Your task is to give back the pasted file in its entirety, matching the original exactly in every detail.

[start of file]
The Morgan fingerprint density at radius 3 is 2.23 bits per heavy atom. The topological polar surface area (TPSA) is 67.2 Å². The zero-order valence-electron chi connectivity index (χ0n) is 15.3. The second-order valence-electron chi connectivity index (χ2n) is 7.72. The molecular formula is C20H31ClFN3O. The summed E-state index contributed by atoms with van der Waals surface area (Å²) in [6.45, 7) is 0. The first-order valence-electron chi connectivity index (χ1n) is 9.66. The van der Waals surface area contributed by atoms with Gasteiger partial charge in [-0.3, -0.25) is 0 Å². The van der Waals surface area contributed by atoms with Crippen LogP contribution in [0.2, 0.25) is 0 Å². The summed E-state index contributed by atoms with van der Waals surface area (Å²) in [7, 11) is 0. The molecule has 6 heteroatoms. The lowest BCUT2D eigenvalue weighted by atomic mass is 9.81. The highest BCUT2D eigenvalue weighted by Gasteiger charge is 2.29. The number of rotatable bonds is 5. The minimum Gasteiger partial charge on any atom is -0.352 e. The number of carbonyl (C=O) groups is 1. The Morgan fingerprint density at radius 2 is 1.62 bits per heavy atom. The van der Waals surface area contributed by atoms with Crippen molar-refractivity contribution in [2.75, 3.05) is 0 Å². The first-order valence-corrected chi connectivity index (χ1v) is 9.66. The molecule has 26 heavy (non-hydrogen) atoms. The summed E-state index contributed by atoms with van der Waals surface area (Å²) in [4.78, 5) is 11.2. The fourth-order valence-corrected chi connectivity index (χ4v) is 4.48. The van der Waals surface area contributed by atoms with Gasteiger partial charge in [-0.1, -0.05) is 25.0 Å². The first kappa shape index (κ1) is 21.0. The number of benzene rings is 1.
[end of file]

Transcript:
The Morgan fingerprint density at radius 3 is 2.23 bits per heavy atom. The topological polar surface area (TPSA) is 67.2 Å². The zero-order valence-electron chi connectivity index (χ0n) is 15.3. The second-order valence-electron chi connectivity index (χ2n) is 7.72. The molecular formula is C20H31ClFN3O. The summed E-state index contributed by atoms with van der Waals surface area (Å²) in [6.45, 7) is 0. The first-order valence-electron chi connectivity index (χ1n) is 9.66. The van der Waals surface area contributed by atoms with Gasteiger partial charge in [-0.3, -0.25) is 0 Å². The van der Waals surface area contributed by atoms with Crippen LogP contribution in [0.2, 0.25) is 0 Å². The summed E-state index contributed by atoms with van der Waals surface area (Å²) in [7, 11) is 0. The molecule has 6 heteroatoms. The lowest BCUT2D eigenvalue weighted by atomic mass is 9.81. The highest BCUT2D eigenvalue weighted by Gasteiger charge is 2.29. The number of rotatable bonds is 5. The minimum Gasteiger partial charge on any atom is -0.352 e. The number of carbonyl (C=O) groups is 1. The Morgan fingerprint density at radius 2 is 1.62 bits per heavy atom. The van der Waals surface area contributed by atoms with Crippen molar-refractivity contribution in [2.75, 3.05) is 0 Å². The first-order valence-corrected chi connectivity index (χ1v) is 9.66. The molecule has 26 heavy (non-hydrogen) atoms. The summed E-state index contributed by atoms with van der Waals surface area (Å²) in [4.78, 5) is 11.2. The fourth-order valence-corrected chi connectivity index (χ4v) is 4.48. The van der Waals surface area contributed by atoms with Gasteiger partial charge in [-0.1, -0.05) is 25.0 Å². The first kappa shape index (κ1) is 21.0. The number of benzene rings is 1.